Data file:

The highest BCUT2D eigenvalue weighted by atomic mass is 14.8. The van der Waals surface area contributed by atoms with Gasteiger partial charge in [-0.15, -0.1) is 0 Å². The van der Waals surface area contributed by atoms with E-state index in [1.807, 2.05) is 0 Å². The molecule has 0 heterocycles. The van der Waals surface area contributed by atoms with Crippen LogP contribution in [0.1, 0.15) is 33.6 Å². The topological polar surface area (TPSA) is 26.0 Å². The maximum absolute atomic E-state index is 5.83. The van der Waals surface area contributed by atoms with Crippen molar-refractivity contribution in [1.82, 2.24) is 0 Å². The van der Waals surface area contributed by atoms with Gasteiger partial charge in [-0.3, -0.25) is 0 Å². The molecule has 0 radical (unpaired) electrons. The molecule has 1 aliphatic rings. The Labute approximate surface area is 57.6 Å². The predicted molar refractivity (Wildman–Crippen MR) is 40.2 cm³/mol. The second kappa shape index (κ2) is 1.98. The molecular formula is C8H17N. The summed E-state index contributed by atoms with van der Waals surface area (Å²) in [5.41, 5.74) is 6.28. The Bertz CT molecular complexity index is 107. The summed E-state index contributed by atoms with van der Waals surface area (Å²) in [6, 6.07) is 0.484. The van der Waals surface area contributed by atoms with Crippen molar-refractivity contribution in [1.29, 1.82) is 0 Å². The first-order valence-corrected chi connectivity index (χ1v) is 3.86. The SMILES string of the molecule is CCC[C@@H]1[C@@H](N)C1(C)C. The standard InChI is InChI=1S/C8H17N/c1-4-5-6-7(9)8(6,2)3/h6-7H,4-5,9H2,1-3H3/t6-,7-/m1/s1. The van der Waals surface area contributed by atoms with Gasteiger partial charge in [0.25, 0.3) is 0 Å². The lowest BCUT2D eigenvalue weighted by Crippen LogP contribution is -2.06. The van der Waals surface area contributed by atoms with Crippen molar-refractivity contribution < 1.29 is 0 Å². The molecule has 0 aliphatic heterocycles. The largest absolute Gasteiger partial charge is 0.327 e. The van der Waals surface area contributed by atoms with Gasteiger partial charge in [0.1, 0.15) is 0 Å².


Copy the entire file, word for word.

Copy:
The highest BCUT2D eigenvalue weighted by atomic mass is 14.8. The van der Waals surface area contributed by atoms with Gasteiger partial charge in [-0.15, -0.1) is 0 Å². The van der Waals surface area contributed by atoms with E-state index in [1.807, 2.05) is 0 Å². The molecule has 0 heterocycles. The van der Waals surface area contributed by atoms with Crippen LogP contribution in [0.1, 0.15) is 33.6 Å². The topological polar surface area (TPSA) is 26.0 Å². The maximum absolute atomic E-state index is 5.83. The van der Waals surface area contributed by atoms with Crippen molar-refractivity contribution in [1.82, 2.24) is 0 Å². The van der Waals surface area contributed by atoms with Gasteiger partial charge in [-0.3, -0.25) is 0 Å². The molecule has 0 radical (unpaired) electrons. The molecule has 1 aliphatic rings. The Labute approximate surface area is 57.6 Å². The predicted molar refractivity (Wildman–Crippen MR) is 40.2 cm³/mol. The second kappa shape index (κ2) is 1.98. The molecular formula is C8H17N. The summed E-state index contributed by atoms with van der Waals surface area (Å²) in [5.41, 5.74) is 6.28. The Bertz CT molecular complexity index is 107. The summed E-state index contributed by atoms with van der Waals surface area (Å²) in [6, 6.07) is 0.484. The van der Waals surface area contributed by atoms with Crippen molar-refractivity contribution in [1.29, 1.82) is 0 Å². The first-order valence-corrected chi connectivity index (χ1v) is 3.86. The SMILES string of the molecule is CCC[C@@H]1[C@@H](N)C1(C)C. The standard InChI is InChI=1S/C8H17N/c1-4-5-6-7(9)8(6,2)3/h6-7H,4-5,9H2,1-3H3/t6-,7-/m1/s1. The van der Waals surface area contributed by atoms with Gasteiger partial charge in [0.25, 0.3) is 0 Å². The lowest BCUT2D eigenvalue weighted by Crippen LogP contribution is -2.06. The van der Waals surface area contributed by atoms with Crippen molar-refractivity contribution < 1.29 is 0 Å². The molecule has 0 aliphatic heterocycles. The largest absolute Gasteiger partial charge is 0.327 e. The van der Waals surface area contributed by atoms with Gasteiger partial charge in [0.1, 0.15) is 0 Å².